The Tonight Show Need A Tonight Show host who will tuck you in at night? Well, then, Jimmy Fallon is the wrong man for the job. The late-night… The Tonight Show Need A Tonight Show host who will tuck you in at night? Well, then, Jimmy Fallon is the wrong man for the job. The late-night… 2014-02-24 Talk Shows NBC
TV Review

The Tonight Show (2014)

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Image credit: Lloyd Bishop/NBC
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EW's GRADE
B

Details Start Date: Feb 24, 2014; Genre: Talk Shows; Network: NBC

Need A Tonight Show host who will tuck you in at night? Well, then, Jimmy Fallon is the wrong man for the job. The late-night live wire is not Ambien — he's Pop Rocks. He's pure creative energy and sincere good cheer, whether he's doing a goofy three-legged-pants dance with Cameron Diaz or fanboy fawning over U2. He's a hipster Santa with a bag of digital toys for cool girls and boys. Mostly boys.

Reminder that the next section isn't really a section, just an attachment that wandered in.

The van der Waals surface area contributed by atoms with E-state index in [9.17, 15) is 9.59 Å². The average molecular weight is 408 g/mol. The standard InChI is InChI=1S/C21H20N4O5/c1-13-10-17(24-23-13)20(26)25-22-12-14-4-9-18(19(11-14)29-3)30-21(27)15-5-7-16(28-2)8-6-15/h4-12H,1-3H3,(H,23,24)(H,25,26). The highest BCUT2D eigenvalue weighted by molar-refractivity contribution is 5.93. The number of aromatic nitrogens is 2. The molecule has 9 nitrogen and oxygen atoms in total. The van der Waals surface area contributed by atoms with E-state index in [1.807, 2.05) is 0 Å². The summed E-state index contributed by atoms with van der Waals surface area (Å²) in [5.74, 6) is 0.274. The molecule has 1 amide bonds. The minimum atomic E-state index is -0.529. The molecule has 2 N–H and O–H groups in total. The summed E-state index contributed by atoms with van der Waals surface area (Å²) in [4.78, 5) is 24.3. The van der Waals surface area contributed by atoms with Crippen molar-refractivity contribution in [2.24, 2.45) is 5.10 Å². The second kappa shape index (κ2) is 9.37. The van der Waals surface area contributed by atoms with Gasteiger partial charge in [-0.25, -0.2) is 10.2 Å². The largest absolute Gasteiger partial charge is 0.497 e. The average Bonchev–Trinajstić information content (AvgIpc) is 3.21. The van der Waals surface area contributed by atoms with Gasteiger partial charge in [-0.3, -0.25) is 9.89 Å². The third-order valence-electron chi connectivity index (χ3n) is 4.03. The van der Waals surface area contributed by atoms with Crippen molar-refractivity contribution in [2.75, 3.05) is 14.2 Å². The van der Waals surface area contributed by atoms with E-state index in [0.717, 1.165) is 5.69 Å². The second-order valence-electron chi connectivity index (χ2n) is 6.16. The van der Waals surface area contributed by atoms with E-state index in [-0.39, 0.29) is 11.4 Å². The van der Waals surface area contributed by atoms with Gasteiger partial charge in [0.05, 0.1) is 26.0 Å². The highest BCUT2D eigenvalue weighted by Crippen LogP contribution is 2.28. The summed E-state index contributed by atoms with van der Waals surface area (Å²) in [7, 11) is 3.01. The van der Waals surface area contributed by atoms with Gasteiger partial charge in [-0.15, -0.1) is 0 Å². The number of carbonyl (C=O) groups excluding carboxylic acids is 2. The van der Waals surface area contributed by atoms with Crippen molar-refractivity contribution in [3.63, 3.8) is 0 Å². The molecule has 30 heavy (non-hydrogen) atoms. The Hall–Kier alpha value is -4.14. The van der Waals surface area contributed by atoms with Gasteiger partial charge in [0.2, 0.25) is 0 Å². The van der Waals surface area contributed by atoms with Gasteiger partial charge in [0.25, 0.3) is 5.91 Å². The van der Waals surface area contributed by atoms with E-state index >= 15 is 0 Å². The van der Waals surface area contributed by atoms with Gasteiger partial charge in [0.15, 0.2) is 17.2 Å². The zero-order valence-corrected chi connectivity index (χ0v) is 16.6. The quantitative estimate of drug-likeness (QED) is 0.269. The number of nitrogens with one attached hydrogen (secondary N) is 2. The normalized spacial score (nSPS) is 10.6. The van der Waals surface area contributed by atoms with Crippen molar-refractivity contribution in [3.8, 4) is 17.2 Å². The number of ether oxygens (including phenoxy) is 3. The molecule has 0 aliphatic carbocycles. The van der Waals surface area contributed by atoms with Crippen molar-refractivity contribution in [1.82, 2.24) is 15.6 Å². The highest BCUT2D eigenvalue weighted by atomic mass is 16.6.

Fallon, 39, is no Jay Leno, and thank Carnac for that: The Tonight Show has been stuck in transition for 22 years, waiting for someone to make it relevant instead of keeping it shackled to an old Hollywood past. Fallon is not a stand-up comic but a versatile sketch comedian, and everything enjoyable about his brand of late-night fun comes from this sensibility. He doesn't tell jokes in his monologue, he performs them. And well. So much so that he can seem like an actor playing the role of a talk-show host doing a monologue. He's funniest with bits, like his tried-and-true ''Thank You Notes'' franchise; or prerecorded shorts, like a perfectly cheesy '80s music video about the office sport of wastepaper basketball (with an assist from LeBron James). The Roots offer extraordinary support: not only a great band but ace comic performers in their own right. The Bachelor reenactments with Questlove and Black Thought? Priceless.

Fallon is a pop-aware, social-media sprite who loves to make buzz moments with famous people who recognize the PR value in looking endearingly goofy. A lip-synch duel with Paul Rudd; charades with Emma Thompson, Tim McGraw, and Bradley Cooper. If only he knew how to actually talk with his guests. With a few exceptions, such as a winning encounter with First Lady Michelle Obama (who could totally rock a talk show of her own), Fallon's interviews are rarely interesting entertainments. He's too cheerleader-gushy, too eager to move them off the couch and play with them on the stage. The result is a show that feels like less than the sum of its parts. B

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Originally posted Mar 05, 2014 Published in issue #1302 Mar 14, 2014 Order article reprints